For those few of you not familiar, the Laffer Curve is based on the graph below, originally said to have been sketched on a cocktail napkin during a lunch meeting between Arthur Laffer, Jude Wanniski of the Wall Street Journal, Dick Cheney, Donald Rumsfeld, and Grace-Marie Arnett.
Laffer Curve

Laffer himself originally described it as having been a thought experiment, but it does contain some interesting analysis. In short, the curve seeks to examine the effect of the tax rate on government revenue. At the very far left, we see the inarguable fact that if the tax rate is zero, government revenue will also be zero. (Duh.) But at the far right end, it points out the only slightly less obvious point that if the government tax rate is 100% the revenue will also be zero because no sane tax payer would continue working if Uncle Sam was taking all of his hard earned wages. Laffer theorized that there must be some point on this curve where government revenue would be maximized, and any higher rate of taxation would result in diminishing returns.

That much is certainly true, and it’s both informative and interesting in a meta sense, but how does it apply to our current situation? As many people have previously noted, the Laffer curve is instructive and provides a nice cautionary tale in general, but much like the shiny used car you checked out, it looks a lot better on the show room floor than when you actually take it out for a spin in the real world. (Which brings us back to the first set of charts from Ed and I.)

The sad reality is that the effect of taxation on revenue does not occur in a vacuum. Numerous other factors affect it and to a much larger degree. One quick look at the peaks and troughs on the aforementioned chart demonstrates that and leads to endless rabbit hole arguments.

See? Once the Bush tax cuts took effect revenue climbed steeply!

That’s because the economy was rebounding from a recession and the effects of 9/11.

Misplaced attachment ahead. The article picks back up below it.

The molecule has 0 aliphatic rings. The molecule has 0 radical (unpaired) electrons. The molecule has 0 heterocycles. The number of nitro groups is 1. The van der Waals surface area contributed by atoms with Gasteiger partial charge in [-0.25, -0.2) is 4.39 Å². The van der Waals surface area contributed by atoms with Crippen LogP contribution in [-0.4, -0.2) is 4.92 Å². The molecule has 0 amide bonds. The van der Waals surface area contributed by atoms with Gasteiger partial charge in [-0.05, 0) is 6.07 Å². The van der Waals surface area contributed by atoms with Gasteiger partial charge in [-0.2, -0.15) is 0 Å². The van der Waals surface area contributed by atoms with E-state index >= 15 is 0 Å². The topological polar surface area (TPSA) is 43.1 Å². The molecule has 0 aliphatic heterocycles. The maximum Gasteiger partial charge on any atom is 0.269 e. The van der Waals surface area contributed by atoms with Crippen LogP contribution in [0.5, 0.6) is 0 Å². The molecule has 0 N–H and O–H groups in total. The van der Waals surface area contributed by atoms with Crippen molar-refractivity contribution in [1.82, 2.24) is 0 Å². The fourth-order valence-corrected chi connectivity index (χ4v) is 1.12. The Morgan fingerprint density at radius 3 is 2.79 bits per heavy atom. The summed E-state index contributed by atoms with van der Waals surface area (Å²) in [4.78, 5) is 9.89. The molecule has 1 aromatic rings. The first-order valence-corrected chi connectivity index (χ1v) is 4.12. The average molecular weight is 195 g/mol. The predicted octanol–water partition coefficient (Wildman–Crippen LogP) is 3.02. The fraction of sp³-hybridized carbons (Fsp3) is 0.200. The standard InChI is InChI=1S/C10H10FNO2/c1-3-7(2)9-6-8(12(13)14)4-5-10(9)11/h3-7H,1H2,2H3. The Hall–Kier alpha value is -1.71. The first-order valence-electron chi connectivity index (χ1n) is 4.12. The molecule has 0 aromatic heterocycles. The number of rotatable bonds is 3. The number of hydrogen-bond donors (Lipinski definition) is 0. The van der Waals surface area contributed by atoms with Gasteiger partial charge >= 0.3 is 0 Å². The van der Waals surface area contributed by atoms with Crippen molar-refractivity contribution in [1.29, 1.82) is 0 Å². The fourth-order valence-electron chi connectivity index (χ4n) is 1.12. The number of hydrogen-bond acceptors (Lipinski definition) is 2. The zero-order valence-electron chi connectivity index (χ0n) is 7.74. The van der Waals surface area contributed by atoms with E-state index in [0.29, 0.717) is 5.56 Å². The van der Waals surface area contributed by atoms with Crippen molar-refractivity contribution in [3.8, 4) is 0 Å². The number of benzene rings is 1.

But it was the tax cuts that spurred it!

You’ll notice that at the height of the Clinton years, revenues as a percentage of GDP were higher than they ever got under Bush and the taxes were higher.

But that was the result of the tech and housing bubbles! It was a recovery period!

And so was the period after 9/11!

And so on.

But what really happened to tax revenue vs. GDP through those periods, as opposed to all revenue? Let’s take a look.

Tax revenue only

Notice anything different?

The real problem with the Laffer Curve is that you never know exactly where you are on it at any given time, where the actual peak is, or what happens when you tweak any of the factors involved. It’s useful in a general sense, as I said, but it’s basically economic voodoo when you try to pin it to a certain date in time. Over the decades some analysts have placed the peak revenue sweet spot as high as 70% taxation. Other more conservative voices swear, depending which country you’re talking about, it can’t be above 20.

So where are we on the curve and what happens if we just try to raise revenue by juicing the economy through lower taxes as so many of you suggest? A 2005 study by the CBO examined what would happen if you took a base 25% tax rate and reduced it by ten percent to 22.5%. Contrary to what seems obvious in conservative doctrine, they found that of the revenue you would “lose” by sending every company a 10% lower bill, you would only recoup 28% of the lost revenue over the next decade from increased economic activity.

A lot of this really is voodoo, and I don’t claim to have all the answers. I just know that some folks repeating Eric Cantor’s talking points this week don’t really know either. But it seems like we have to try something to get back to at least a deficit neutral position, and simply cutting spending (which we still have to do in massive amounts) and refusing any other new direct revenue through plugging some holes in the tax code isn’t going to do it. We do have a revenue problem until you can show a viable path to cutting spending to the point where we take in as much as we pay out.